Haneke’s ‘Games’ Anything But ‘Funny’

By By Sam Potter and By Sam Potter

By Sam Potter

“Funny Games” is an ambitious movie with an important message. Unfortunately, its delivery is akin to some strident loud-mouth holding a megaphone to your ear and yelling at you for two hours. You get it and you might even agree. But in the end, you can’t help but feel very abused. Welcome to the world of Michael Haneke, a director whose greatest joy seems to be punishing his audience.

“Funny Games” is basically a shot-for-shot remake of Haneke’s 1997 Austrian film of the same name. The plot involves a happily married couple and their child who go to their lake house for the weekend and are visited by two strange young men who hold them hostage and play evil, sadistic games with them.

While this may seem like a fairly routine plot for a tightly-wound family-in-crisis thriller, it becomes apparent early on that Haneke isn’t too concerned with entertaining. An early scene of the family driving down the street while listening to an opera is shattered by a cacophonous rock song and blood-red titles. By the time one of the assailants breaks the fourth wall (read: speaks to the audience) and begins to spout his disdain for the expectations of American moviegoers, you know you’re in for a lesson, not a thrill ride.

The characters in “Funny Games” aren’t really people. They’re not even archetypes or clichés. The family members are one-dimensional pawns for Haneke’s antagonists to beat on for two hours. They’re the proverbial carrot Haneke dangles in front of his viewers, knowing how we hope that somehow, something will happen that will allow the protagonists to turn the tide and gain the upper hand.

Haneke has a message. He may have a couple. One is obvious: This is my film, so I make the rules. You, the family and the audience must play by my rules. You have no control over what happens.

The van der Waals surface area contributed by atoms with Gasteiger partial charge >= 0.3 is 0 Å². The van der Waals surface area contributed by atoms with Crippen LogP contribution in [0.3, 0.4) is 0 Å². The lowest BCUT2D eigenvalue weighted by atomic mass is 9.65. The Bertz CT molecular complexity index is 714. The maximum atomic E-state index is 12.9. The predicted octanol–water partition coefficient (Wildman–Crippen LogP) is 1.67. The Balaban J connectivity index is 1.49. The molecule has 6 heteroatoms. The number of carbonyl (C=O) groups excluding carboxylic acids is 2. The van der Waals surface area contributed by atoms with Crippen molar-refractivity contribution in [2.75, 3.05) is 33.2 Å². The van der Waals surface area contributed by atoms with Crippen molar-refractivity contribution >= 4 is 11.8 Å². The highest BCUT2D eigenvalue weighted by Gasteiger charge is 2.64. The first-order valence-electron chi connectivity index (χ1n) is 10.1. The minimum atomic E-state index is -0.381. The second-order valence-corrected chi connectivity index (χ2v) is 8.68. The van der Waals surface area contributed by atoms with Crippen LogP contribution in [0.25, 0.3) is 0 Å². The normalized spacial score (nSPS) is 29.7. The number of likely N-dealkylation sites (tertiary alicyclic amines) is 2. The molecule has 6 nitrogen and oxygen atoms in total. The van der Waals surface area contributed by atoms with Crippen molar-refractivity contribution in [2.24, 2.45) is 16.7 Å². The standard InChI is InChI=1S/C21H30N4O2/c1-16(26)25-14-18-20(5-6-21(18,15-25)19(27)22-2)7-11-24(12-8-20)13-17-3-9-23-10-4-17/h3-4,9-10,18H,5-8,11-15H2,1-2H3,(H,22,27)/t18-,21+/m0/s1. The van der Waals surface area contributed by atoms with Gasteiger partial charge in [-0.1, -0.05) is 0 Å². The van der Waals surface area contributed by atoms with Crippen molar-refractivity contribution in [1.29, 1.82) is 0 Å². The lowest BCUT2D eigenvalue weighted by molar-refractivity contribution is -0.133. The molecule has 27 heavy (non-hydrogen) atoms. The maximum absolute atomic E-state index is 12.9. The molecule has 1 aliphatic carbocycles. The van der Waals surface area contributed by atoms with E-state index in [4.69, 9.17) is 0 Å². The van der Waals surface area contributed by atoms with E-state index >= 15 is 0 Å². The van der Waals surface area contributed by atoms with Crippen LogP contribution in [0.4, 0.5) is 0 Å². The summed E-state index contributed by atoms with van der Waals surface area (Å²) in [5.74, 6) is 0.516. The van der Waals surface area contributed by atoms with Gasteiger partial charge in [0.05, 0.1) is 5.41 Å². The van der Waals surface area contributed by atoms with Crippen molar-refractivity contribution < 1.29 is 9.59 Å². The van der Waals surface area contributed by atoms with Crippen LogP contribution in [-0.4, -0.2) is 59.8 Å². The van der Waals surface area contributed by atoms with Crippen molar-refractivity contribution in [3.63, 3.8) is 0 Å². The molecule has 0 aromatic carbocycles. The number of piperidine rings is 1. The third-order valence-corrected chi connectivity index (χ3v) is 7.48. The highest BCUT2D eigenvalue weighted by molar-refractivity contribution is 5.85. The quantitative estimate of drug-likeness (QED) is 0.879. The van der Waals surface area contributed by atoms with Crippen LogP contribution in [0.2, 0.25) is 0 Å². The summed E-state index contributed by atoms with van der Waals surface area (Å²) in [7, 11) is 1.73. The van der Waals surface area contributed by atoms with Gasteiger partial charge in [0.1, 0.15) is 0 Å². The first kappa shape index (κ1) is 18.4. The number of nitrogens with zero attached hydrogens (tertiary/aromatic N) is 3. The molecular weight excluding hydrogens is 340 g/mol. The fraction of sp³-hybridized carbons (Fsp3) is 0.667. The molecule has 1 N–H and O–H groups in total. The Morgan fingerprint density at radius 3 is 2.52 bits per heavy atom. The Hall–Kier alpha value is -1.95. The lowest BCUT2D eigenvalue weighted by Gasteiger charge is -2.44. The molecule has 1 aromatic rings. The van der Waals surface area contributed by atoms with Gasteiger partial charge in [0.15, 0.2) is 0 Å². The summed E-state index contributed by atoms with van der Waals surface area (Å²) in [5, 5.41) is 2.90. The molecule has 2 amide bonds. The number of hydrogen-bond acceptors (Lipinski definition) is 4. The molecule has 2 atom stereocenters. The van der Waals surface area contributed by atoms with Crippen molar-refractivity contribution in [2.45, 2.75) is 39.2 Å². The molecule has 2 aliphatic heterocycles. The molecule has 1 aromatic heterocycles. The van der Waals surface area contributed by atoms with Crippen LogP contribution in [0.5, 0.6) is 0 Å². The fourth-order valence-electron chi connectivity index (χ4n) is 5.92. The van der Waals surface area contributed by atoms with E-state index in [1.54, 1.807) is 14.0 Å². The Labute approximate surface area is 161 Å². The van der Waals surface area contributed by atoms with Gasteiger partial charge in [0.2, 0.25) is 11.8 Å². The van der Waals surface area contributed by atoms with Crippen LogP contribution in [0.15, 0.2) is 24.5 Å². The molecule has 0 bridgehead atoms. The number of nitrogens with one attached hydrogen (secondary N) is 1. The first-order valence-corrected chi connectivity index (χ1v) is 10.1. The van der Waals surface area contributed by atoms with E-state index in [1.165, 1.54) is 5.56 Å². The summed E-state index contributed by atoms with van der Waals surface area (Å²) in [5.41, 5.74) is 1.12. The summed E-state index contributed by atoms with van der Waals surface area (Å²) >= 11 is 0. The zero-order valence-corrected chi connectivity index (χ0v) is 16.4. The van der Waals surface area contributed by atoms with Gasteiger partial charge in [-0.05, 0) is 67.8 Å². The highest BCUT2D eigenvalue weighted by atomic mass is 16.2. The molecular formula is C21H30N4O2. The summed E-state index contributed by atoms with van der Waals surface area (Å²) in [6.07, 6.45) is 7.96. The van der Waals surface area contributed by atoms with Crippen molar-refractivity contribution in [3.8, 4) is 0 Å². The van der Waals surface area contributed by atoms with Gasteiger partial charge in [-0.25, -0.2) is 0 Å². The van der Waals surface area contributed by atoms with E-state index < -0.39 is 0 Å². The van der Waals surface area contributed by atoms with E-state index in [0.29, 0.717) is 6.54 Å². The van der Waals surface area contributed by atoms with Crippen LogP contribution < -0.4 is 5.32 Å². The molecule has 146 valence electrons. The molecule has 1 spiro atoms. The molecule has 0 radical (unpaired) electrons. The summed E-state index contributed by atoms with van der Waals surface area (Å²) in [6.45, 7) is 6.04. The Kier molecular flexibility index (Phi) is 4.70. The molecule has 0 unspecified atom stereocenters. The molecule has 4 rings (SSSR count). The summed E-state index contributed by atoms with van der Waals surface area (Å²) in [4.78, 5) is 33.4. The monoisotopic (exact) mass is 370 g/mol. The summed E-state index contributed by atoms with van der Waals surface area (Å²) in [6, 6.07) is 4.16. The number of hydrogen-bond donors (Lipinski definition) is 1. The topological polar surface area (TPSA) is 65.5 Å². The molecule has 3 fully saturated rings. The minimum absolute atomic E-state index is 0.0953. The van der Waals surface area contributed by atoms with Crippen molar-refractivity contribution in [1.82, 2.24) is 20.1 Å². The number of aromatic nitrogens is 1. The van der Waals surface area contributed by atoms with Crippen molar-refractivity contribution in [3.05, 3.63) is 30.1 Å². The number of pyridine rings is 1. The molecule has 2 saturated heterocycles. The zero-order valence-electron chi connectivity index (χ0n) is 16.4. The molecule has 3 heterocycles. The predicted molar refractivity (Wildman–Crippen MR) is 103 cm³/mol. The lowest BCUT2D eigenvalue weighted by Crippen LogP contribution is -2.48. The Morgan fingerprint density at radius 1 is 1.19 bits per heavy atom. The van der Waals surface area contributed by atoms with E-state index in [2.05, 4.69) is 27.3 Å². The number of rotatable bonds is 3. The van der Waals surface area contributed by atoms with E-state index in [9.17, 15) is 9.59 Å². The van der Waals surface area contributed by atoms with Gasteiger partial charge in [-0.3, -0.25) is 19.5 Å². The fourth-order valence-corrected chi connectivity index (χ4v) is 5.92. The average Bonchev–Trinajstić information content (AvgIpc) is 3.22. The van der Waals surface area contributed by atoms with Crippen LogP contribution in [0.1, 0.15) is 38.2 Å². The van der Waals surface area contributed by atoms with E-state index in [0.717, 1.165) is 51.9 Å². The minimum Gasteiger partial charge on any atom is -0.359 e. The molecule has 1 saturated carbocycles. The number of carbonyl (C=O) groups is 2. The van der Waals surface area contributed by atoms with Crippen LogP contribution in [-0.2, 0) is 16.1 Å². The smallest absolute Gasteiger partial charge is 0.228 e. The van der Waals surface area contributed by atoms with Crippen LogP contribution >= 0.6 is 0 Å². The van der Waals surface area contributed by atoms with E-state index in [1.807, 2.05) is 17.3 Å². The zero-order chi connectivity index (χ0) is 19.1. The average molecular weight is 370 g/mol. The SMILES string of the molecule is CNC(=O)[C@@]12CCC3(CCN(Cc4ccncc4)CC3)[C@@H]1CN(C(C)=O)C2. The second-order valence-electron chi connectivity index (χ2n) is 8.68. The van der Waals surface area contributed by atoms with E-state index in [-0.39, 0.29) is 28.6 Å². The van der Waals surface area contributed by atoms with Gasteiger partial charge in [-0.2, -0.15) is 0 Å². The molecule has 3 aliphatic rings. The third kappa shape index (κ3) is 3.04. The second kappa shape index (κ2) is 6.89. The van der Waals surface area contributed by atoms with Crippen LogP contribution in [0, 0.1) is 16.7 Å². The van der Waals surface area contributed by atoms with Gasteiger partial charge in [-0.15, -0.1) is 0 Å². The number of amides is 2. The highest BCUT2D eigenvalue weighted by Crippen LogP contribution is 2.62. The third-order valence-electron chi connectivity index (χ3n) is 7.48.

The second message is one that, though important, has been done a bit too much in cinema: audience members are addicted to violence. “Funny Games” seems to be aimed at those idiots who flock to movies like “Saw” and other gore-nographic horror films whose sole entertainment value is the endless suffering of its many characters. Don’t believe me? I have honestly spoken to people whose favorite movies are, and I quote, “the ones where lots of people get maimed or tortured.” No lie.

With the recent surge in gore-no-shlock, Haneke’s timing for a remake is right. Fans of such movies are in for a well-needed bitch slap.

However, this is a message that has been tackled in many films, such as “Series 7,” “Natural Born Killers” and” A History of Violence.” Yet those films, while carrying a similar message, weren’t nearly as didactic as “Funny Games.”

No doubt, it’s an important message. But where “Funny Games” fails is in Haneke’s hypocrisy. He simultaneously makes a film for you to come see and asks for your support as a filmmaker (otherwise he wouldn’t charge money), then proceeds to point the finger and lay guilt on you for supporting it. At one point, one of the boys decides to kill Tim Roth with either a shotgun or knife but tells Naomi Watts that she gets to decide which. The boy then turns to the audience and says, “Well, isn’t that what you want? Some provocative plot development?” But by now we know that it’s futile. It doesn’t matter what we want. Haneke has the floor, and you will listen or leave.

I’m all for learning things in films. I’m also all for a movie that puts characters in a profound moral dilemma. In “A History of Violence,” David Cronenberg makes a powerful commentary similarly via the method of his displayed violence: The violence is grotesque, vulgar and very unattractive. But Cronenberg didn’t bludgeon you with the message as Haneke does here.

“Funny Games” does have its merits. Haneke obviously put some thought into the script and is trying to say something important. The cast is incredible, all turning in convincing performances. Watts, in particular, gets under your skin as an emotionally ravaged mother full of rage but powerless to stop the charade. (Will someone please give this woman a statuette already?)

While I commend the film for its efforts, I would feel guilty recommending it as the experience is too much to take. I felt scolded, belittled and punished. I hated it, and I think Haneke would smile hearing this.

Good for him, but not so good for those who have to sit through “Funny Games.”

“Funny Games”Warner Independent PicturesWritten and directed by Michael Haneke (“Cache,” “The Piano Teacher”)Starring Naomi Watts, Tim Roth, MiIchael Pitt and Brady CorbettRated R/107 minutesOne and a half out of four stars

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